Two things make this project work: this residential
zoning and the fact that it is on the best vacant retail parcel
in East Baton Rouge Parish, Spinosa says. Those
two combinations made it a killer site.
Perhaps equally important, Spinosa doesnt foresee being
one-upped by a similar project on the next street corner,
either. Thats because the site, already boxed in by
retail, is almost like an urban infill or redevelopment location.
Its not a mixed-use urban village built out in the middle
of nowhere, hoping that people will drive 2 hours out of town
to get to it. Perkins Rowe will be located right in the middle
of town, on a hard commercial corner, with the added benefit
of being only a half-mile down the street from Jim Wilson
& Associates Mall of Louisiana, a true destination
location in its own right.
The location [of Perkins Rowe] speaks for itself,
Spinosa says. The demands there; we didnt
have to create it. It would have been retail, whether I did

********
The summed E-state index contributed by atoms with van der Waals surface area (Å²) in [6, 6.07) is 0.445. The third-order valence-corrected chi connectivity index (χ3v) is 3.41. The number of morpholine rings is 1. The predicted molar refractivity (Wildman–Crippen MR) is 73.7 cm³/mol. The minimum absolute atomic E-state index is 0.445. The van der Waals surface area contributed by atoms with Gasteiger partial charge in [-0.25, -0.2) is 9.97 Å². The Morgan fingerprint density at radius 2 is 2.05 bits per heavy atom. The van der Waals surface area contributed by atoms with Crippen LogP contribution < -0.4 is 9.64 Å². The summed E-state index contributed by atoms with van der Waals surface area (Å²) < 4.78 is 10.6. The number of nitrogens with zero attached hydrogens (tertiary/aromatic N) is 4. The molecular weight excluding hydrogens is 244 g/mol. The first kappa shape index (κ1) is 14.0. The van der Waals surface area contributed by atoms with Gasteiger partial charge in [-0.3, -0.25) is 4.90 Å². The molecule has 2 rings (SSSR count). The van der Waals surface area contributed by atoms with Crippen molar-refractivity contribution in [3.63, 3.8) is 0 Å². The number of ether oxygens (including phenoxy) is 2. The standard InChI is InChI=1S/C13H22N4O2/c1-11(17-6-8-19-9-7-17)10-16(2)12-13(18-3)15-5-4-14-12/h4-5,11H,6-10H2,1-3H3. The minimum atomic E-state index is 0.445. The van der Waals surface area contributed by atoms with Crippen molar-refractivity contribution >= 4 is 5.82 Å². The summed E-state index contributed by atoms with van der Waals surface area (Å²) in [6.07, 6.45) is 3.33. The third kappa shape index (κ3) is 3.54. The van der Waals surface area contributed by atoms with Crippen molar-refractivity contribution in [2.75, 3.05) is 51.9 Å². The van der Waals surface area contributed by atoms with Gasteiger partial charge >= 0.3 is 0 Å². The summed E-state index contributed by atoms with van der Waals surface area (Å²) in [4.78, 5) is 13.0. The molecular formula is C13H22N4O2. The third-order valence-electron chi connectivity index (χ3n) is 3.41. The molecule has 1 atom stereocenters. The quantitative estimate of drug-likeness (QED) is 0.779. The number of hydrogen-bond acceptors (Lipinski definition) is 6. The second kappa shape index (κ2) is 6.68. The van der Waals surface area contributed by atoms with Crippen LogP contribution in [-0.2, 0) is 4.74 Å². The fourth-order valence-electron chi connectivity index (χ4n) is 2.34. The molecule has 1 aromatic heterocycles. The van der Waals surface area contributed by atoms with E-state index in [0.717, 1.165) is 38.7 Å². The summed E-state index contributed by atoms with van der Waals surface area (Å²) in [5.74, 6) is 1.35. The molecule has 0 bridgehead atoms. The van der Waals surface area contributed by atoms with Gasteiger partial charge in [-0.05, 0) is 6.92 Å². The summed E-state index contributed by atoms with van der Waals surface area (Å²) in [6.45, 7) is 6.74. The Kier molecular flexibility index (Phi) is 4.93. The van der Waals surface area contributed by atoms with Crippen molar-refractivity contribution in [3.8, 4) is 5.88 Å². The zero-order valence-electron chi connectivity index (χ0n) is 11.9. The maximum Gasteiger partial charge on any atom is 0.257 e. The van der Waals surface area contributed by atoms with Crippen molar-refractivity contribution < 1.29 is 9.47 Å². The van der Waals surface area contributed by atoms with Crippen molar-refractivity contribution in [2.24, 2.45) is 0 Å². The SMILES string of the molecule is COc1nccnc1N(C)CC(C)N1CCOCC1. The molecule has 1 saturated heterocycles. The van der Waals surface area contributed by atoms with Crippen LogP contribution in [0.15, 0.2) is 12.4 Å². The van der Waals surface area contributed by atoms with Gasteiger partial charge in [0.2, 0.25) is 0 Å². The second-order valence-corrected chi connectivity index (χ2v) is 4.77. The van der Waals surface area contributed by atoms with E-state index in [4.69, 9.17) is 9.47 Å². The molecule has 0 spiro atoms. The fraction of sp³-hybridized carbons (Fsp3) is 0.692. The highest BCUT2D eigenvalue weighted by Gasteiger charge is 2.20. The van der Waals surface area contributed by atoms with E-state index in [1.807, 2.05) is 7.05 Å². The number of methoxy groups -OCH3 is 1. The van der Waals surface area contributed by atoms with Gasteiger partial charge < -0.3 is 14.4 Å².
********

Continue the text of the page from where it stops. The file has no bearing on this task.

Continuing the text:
it or somebody else. Its a huge infill site, thats
all it is.
Clay Peterson, director of acquisitions and development with
JTS Interests, says its virtually impossible to achieve
this level of property type mix and density under any circumstances,
anywhere. This project is unique by anybodys standards
across the country, he says. We visited a lot
of similar projects and rarely do you find one that sits on
a hard commercial corner and allows you to inject so much
residential into whats already the best commercial corner
in the city.
Retail: Bringing It All Together
The development team views Perkins Rowes proximity to
The Mall of Louisiana as a plus, not a negative, in terms
of retail tenancy. For its unlikely that people will
drive to visit the mall and not also visit Perkins Rowe, and
vice versa. Tad Templeton, a partner with Retail Estate, the
exclusive retail leasing agent for Perkins Rowe, predicts
customers will come and make a day of it at both destinations.
Because [The Mall of Louisiana] is truly a regional
mall, people come from all over and its an event,
he says. The Perkins Rowe experience is now going to
be part of that.
Peterson agrees that the two centers complement each other
well, from targeting the same demographics to diversifying
customers selection of retailers. Weve got
a very good demographic here, given that Baton Rouge is a
college town and the state capital, he says. There
are some high income demographics $88,000 annual household
income in the immediate trade area and the vast majority
is college educated professionals. Were sitting right
where youd want to be.
From a retail diversity standpoint, The Mall of Louisiana